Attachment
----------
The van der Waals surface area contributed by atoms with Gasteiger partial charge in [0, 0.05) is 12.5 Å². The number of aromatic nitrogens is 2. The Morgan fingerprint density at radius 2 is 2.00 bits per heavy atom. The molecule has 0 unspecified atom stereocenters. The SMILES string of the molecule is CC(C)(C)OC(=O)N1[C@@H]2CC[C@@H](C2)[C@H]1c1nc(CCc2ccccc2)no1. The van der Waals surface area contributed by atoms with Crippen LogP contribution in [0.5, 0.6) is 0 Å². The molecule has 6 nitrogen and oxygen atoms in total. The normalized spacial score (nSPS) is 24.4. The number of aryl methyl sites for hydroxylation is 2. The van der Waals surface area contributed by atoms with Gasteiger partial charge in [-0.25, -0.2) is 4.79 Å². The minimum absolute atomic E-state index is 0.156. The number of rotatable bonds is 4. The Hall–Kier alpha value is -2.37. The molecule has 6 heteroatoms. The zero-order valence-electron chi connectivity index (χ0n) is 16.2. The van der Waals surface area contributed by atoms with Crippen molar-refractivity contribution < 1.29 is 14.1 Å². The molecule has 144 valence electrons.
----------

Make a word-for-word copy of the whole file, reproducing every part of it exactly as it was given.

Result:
The van der Waals surface area contributed by atoms with Gasteiger partial charge in [0, 0.05) is 12.5 Å². The number of aromatic nitrogens is 2. The Morgan fingerprint density at radius 2 is 2.00 bits per heavy atom. The molecule has 0 unspecified atom stereocenters. The SMILES string of the molecule is CC(C)(C)OC(=O)N1[C@@H]2CC[C@@H](C2)[C@H]1c1nc(CCc2ccccc2)no1. The van der Waals surface area contributed by atoms with Crippen LogP contribution in [0.5, 0.6) is 0 Å². The molecule has 6 nitrogen and oxygen atoms in total. The normalized spacial score (nSPS) is 24.4. The number of aryl methyl sites for hydroxylation is 2. The van der Waals surface area contributed by atoms with Gasteiger partial charge in [-0.25, -0.2) is 4.79 Å². The minimum absolute atomic E-state index is 0.156. The number of rotatable bonds is 4. The Hall–Kier alpha value is -2.37. The molecule has 6 heteroatoms. The zero-order valence-electron chi connectivity index (χ0n) is 16.2. The van der Waals surface area contributed by atoms with Crippen molar-refractivity contribution < 1.29 is 14.1 Å². The molecule has 144 valence electrons.